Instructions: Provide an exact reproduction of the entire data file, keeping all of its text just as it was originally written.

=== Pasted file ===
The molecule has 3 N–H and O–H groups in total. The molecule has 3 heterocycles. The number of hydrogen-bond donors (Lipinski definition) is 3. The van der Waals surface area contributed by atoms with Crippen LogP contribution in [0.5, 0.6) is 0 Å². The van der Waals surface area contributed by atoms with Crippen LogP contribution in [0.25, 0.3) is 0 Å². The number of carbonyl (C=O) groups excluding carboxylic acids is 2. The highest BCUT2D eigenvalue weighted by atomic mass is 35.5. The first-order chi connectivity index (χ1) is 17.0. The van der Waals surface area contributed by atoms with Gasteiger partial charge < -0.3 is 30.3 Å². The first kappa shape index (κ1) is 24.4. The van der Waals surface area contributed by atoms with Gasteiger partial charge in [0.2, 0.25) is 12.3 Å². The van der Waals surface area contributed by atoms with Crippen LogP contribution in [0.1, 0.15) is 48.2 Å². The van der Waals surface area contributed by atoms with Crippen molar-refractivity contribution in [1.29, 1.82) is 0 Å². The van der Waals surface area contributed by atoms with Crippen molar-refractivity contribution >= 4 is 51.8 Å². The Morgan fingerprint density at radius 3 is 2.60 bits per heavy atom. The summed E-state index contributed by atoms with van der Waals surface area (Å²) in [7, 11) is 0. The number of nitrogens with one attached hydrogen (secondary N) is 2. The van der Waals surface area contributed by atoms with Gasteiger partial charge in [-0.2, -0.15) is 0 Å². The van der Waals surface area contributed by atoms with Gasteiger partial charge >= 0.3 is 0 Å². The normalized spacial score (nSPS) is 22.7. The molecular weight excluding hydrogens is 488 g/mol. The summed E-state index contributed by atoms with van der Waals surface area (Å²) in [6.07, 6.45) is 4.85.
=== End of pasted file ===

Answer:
The molecule has 3 N–H and O–H groups in total. The molecule has 3 heterocycles. The number of hydrogen-bond donors (Lipinski definition) is 3. The van der Waals surface area contributed by atoms with Crippen LogP contribution in [0.5, 0.6) is 0 Å². The van der Waals surface area contributed by atoms with Crippen LogP contribution in [0.25, 0.3) is 0 Å². The number of carbonyl (C=O) groups excluding carboxylic acids is 2. The highest BCUT2D eigenvalue weighted by atomic mass is 35.5. The first-order chi connectivity index (χ1) is 17.0. The van der Waals surface area contributed by atoms with Gasteiger partial charge < -0.3 is 30.3 Å². The first kappa shape index (κ1) is 24.4. The van der Waals surface area contributed by atoms with Gasteiger partial charge in [0.2, 0.25) is 12.3 Å². The van der Waals surface area contributed by atoms with Crippen LogP contribution in [0.1, 0.15) is 48.2 Å². The van der Waals surface area contributed by atoms with Crippen molar-refractivity contribution in [1.29, 1.82) is 0 Å². The van der Waals surface area contributed by atoms with Crippen molar-refractivity contribution >= 4 is 51.8 Å². The Morgan fingerprint density at radius 3 is 2.60 bits per heavy atom. The summed E-state index contributed by atoms with van der Waals surface area (Å²) in [7, 11) is 0. The number of nitrogens with one attached hydrogen (secondary N) is 2. The van der Waals surface area contributed by atoms with Gasteiger partial charge in [-0.2, -0.15) is 0 Å². The van der Waals surface area contributed by atoms with Gasteiger partial charge >= 0.3 is 0 Å². The normalized spacial score (nSPS) is 22.7. The molecular weight excluding hydrogens is 488 g/mol. The summed E-state index contributed by atoms with van der Waals surface area (Å²) in [6.07, 6.45) is 4.85.